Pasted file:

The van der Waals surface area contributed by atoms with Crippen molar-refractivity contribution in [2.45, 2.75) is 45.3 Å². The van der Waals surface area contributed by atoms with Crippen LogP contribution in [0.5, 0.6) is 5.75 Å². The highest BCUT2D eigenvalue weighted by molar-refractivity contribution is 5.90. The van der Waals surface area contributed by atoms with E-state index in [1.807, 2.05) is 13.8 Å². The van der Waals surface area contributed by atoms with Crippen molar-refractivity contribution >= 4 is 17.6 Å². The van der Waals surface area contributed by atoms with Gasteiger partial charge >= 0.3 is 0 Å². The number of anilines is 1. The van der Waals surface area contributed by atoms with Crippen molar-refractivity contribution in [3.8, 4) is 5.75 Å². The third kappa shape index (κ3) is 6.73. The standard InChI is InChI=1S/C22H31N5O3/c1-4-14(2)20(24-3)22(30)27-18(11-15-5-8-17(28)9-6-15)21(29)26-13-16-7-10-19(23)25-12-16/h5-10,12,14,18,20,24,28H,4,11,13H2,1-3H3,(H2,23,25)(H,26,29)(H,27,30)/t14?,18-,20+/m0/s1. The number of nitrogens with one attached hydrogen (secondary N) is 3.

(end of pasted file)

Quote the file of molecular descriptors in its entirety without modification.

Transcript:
The van der Waals surface area contributed by atoms with Crippen molar-refractivity contribution in [2.45, 2.75) is 45.3 Å². The van der Waals surface area contributed by atoms with Crippen LogP contribution in [0.5, 0.6) is 5.75 Å². The highest BCUT2D eigenvalue weighted by molar-refractivity contribution is 5.90. The van der Waals surface area contributed by atoms with E-state index in [1.807, 2.05) is 13.8 Å². The van der Waals surface area contributed by atoms with Crippen molar-refractivity contribution >= 4 is 17.6 Å². The van der Waals surface area contributed by atoms with Gasteiger partial charge >= 0.3 is 0 Å². The number of anilines is 1. The van der Waals surface area contributed by atoms with Crippen molar-refractivity contribution in [3.8, 4) is 5.75 Å². The third kappa shape index (κ3) is 6.73. The standard InChI is InChI=1S/C22H31N5O3/c1-4-14(2)20(24-3)22(30)27-18(11-15-5-8-17(28)9-6-15)21(29)26-13-16-7-10-19(23)25-12-16/h5-10,12,14,18,20,24,28H,4,11,13H2,1-3H3,(H2,23,25)(H,26,29)(H,27,30)/t14?,18-,20+/m0/s1. The number of nitrogens with one attached hydrogen (secondary N) is 3.